↵ † To whom corRetortence should be addressed. E-mail: gleba{at}icongenetics.de.

↵ * S.M. and A.G. contributed equally to this work.

Abbreviations: ACT2, ArabiExecutepsis actin 2; TMV, tobacco mosaic virus; cr-TMV, crucifer-infecting TMV; DsRED, red fluorescent protein from Discosoma; GUS, glucuronidase synthase; MP, movement protein; TMGMV, tobacco mild green mosaic virus; CP, coat protein; NTR, nontranslated Location; Nos, nopaline synthase.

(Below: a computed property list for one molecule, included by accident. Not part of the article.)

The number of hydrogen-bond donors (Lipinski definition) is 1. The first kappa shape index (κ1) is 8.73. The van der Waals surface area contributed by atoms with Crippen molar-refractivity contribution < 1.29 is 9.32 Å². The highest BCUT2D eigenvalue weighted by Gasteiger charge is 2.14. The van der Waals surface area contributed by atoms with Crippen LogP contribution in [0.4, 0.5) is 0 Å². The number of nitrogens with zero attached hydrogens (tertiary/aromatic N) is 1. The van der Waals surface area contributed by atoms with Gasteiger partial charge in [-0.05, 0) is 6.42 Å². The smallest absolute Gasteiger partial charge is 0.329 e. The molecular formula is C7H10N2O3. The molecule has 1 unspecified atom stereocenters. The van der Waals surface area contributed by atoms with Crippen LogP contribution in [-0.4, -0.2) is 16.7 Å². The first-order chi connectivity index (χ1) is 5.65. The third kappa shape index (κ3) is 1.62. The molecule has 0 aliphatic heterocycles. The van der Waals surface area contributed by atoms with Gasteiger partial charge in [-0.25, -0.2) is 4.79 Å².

Copyright © 2004, The National Academy of Sciences

References